Equitable Distribution Issues


#1
  1. No. Inheritance is separate property as long as the spouse is not mentioned and you have not “given” it to the marriage by putting that money in a joint account with her name on it.

  2. Any amount paid on marital debt or increased equity after the date of separation is considered separate property, normally. There may be few exceptions but it’s sounds as though since she left the marital home and did not contribute to the debt after that time, she does not get to claim that part of the assets.

  3. Any money contributed to 401K/retirement savings/pensions must be divided except money that was contributed before marriage or after the date of separation. During the 1.5 years, you would need to figure the amount contributed to the accounts during that time and divide that as marital property.

  4. If you are not legally divorced then she would have had to file married separate, or married. Any tax owed to the IRS while you were still married is considered marital debt and must be divided.
    I’m not sure what you mean by disclaimed liability on your earnings…
    It would probably be worth the money to consult with an attorney to better see where you stand.


#2
  1. When you say joint with rights of survivorship, I am assuming they were joint with your father? The mutual funds are your separate property and are not subject to division unless they were given to both of you.

  2. Generally you are entitled to keep any reduction in the principle on the mortgage, meaning the difference in the balance of the mortgage on the day you separated and the day you sell or otherwise divide the property. You will not receive credit for the interest you paid.

  3. Did you execute a Separation Agreement when you separated in the 80’s.

  4. If she stuck you with a higher debt than you might have otherwise paid if she has filed jointly, she may be found to have committed marital waste and may be stuck with this debt. I am not sure what you mean when you ask if she can claim your earnings?

P.S. Please feel free to bring up this or any other topic on our live call-in show every Wednesday at 11:00 a.m. EST. Visit radio.rosen.com for details

Helena M. Nevicosi
Attorney with Rosen Law Firm

4101 Lake Boone Trail, Suite 500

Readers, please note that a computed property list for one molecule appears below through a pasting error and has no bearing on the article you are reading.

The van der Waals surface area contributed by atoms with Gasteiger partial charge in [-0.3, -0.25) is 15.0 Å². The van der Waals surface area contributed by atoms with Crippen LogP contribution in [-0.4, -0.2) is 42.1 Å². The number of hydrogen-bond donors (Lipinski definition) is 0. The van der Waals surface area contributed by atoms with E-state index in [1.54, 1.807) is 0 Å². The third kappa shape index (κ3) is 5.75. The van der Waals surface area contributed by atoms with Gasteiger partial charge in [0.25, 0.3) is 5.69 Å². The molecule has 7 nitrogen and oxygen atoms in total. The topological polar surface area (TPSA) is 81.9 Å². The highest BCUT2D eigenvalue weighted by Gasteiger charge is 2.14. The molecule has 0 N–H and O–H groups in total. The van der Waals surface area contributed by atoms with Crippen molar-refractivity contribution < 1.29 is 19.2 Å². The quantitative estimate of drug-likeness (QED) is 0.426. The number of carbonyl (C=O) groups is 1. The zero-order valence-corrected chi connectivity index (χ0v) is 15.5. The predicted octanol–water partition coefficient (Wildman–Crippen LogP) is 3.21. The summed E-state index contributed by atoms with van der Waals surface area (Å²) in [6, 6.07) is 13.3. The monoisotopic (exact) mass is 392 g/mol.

Raleigh, North Carolina 27607
919.787.6668 main phone
919.787.6361 main fax

Charlotte Office
301 McCullough Drive
Suite 510
Charlotte, NC 28262
Main Phone: (704)307.4600
Main Fax: (704) 9343.0044

Sutton Station
5826 Fayetteville Rd. Suite 205
Durham, NC 27713
Phone: (919) 321-0780

ROSEN.COM

The response posted above is based upon the limited factual information made available and is not intended as a full and complete response to the question. The only reliable manner to obtain complete and adequate legal advice is to consult with an attorney, fully explain your situation, and allow the attorney sufficient opportunity to research the applicable law and facts required to render an accurate opinion. The basic information provided above is intended as a public service only, a full discussion with an attorney should be undertaken before taking any action. The information posted on this forum is available for public viewing and is not intended to create an attorney client relationship with any individual. These answers are provided for informational purposes only, a person should consult with their own individual legal counsel before taking any action that could affect their legal rights or obligations.


#3

My response to your responses below:

  1. The home equity indebtedness was borrowed from my employer’s credit union. The payment is automatically deducted from my paycheck. Therefore, I have no option but to pay it. So, from your answer, it appears that I am out-of-luck w/regards to the interest paid. In light of the above (automatically removed from my paycheck) this seems grossly unfair. I have no choice but to pay it. I only receive a 30% deduction on the interest so I lose 70% of the amount of any interest paid.

  2. We did NOT sign a separation agreement in the 80’s. NC Law, as it is today, says you are legally separated on the day you stop cohabitating. Given this, why would a separation agreement be necessary? What if one of us had won the lottery during this time? Would the other have been able to get half of it?

  3. Taxes - she talked to an accountant who told her she’d pay less if she filed separately. We have rental property (no taxes paid on during the year) and I had a part-time consulting gig (no taxes paid on during the year). She benefitted from both of these as well as my full time position (taxes deducted each year). She filed alone, although she signed a contract to do file together, and we have gone back and forth with the IRS and NC DOR for 2 years. I believe it is now behind us w/each of these. I had a 10k liability as a result. Most of this I would not have had if filed jointly. So, now that this is behind us (I hope) I am saying that if she disclaims tax liability on my 2006 earnings then she should not be able to “claim” a piece of it w/regards to my 401k and pension. In other words, it doesn’t seem fair that she claims the earnings but doesn’t pay taxes on it. It would benefit me more now to leave the tax situation as it is and for her to remove her claim on my pension and 401k for that time.

Any chance I can prevail here?

NEW QUESTION. I have proof of potentially adulterous conduct on her part prior to separation - with a co-worker. Her employer was aware of this conduct. Can I successfully sue her employer?

Thanks!

quote:
[i]Originally posted by Helena Nevicosi[/i] [br]1. When you say joint with rights of survivorship, I am assuming they were joint with your father? The mutual funds are your separate property and are not subject to division unless they were given to both of you.
  1. Generally you are entitled to keep any reduction in the principle on the mortgage, meaning the difference in the balance of the mortgage on the day you separated and the day you sell or otherwise divide the property. You will not receive credit for the interest you paid.

  2. Did you execute a Separation Agreement when you separated in the 80’s.